If you have a layout that you want to appear on a number of screens, you can create it once and re-use it for each screen.
It’s easy to include layouts in other layouts:
- Simply create the layout file that you want to re-use
- Then in the layout where you want your included layout to appear, add it using the <include> tag
Here’s an example of an activity layout which includes another layout:
The text, image and blue background are defined in an XML layout file, include_me.xml which we include in this activity’s layout. The button is defined in the activity’s layout
This is what the XML code for the include_me.xml layout file looks like; it’s a normal layout file
This is what the include_me.xml layout looks like on a screen
We simply use the above code to include the include_me.xml layout in another layout
You can change the look of the included layout by overriding any of the layout parameters. Here’s an example:
This is what it looks like after we’ve included it and changed the layout attributes
This is the code for including the layout and changing its layout attributes
Don’t repeat yourself, use the <merge> tag
Using merge reduces the number of views in your layouts when you include other layouts.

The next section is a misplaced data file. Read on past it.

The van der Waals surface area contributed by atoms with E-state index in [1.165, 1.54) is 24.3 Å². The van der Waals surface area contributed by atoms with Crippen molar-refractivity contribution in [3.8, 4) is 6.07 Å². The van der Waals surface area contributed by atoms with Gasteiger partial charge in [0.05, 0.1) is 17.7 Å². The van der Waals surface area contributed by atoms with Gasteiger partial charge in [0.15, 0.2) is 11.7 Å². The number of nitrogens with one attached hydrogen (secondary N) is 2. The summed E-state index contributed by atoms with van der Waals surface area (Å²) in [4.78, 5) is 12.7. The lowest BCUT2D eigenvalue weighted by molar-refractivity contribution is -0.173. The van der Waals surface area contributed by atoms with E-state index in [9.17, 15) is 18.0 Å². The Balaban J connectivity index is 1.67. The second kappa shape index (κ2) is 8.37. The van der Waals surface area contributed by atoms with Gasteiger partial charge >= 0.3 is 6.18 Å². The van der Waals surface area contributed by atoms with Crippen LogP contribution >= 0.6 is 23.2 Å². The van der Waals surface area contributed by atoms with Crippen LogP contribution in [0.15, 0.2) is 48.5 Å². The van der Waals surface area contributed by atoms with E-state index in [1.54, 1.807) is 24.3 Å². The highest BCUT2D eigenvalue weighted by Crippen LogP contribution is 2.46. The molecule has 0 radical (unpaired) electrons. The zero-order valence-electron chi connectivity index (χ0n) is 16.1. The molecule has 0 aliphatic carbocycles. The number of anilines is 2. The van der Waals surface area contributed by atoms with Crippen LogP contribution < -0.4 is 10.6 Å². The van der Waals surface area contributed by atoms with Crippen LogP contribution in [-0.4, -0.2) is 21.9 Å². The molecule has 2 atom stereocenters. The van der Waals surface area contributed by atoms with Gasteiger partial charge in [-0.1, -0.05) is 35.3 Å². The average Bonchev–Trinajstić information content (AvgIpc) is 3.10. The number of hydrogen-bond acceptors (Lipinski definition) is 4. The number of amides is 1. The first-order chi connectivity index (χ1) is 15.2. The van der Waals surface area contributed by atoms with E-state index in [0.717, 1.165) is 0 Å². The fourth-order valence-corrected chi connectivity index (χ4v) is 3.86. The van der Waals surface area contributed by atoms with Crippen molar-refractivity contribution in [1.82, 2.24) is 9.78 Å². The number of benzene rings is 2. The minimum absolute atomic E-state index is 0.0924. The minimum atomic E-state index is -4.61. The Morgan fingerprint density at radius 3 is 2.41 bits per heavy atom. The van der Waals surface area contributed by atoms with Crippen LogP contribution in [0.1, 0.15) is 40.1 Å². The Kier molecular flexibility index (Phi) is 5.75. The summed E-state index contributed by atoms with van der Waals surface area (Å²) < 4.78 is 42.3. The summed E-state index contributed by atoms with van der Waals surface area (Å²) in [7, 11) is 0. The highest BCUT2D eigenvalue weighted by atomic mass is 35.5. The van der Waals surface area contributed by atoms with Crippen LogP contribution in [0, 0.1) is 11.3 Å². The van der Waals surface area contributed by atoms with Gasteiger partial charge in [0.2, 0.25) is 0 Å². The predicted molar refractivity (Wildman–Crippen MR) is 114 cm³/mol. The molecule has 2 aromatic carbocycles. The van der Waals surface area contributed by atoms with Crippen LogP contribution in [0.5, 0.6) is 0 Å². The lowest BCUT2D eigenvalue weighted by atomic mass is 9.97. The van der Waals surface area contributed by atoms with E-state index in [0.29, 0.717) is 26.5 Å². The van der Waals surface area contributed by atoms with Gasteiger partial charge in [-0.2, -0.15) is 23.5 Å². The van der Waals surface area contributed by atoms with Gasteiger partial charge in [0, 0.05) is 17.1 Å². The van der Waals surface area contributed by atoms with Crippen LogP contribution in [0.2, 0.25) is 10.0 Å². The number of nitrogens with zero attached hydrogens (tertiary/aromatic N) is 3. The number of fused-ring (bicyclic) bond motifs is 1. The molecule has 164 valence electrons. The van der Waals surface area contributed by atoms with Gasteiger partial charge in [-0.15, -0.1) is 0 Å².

Here’s an example.
Let’s say that you have a layout, call it main_layout, with a LinearLayout as its root view. You also have a layout, include_layout that you want to include in the main_layout. It also has a LinearLayout as its root view.
Now when you include it, there will be two LinearLayouts in the main-layout. The second LinearLayout doesn’t serve any purpose as the main_layout’s LinearLayout takes care of arranging the views. The extra LinearLayout only slows the app up and wastes scarce resources.
Using <merge> as the root view of your included file solves the problem.
When the included file is inflated in the main_layout, the merge tag is ignored and the views are inserted in the main_layout as if they were part of that layout.
The main_layout’s LinearLayout places them in the correct position on the screen.
Here’s an example of a <merge> layout:
Our merge_me.xml layout that we want to reuse has a <merge> element as its root view. The <merge> tag is ignored when the layout is included in another layout
This is what the views would look like:
The views are all on top of each other as the <merge> element does not supply a visual structure
This is what the included file would look like when included in another layout which has a vertical LinearLayout as the root view:
The included merge layout’s views are structured by the parent layout’s LinearLayout
This is the end result of including the two layouts:
This activity’s layout includes the include_me (top) and the merge_me (bottom) layouts
I hope that you have found this tutorial helpful.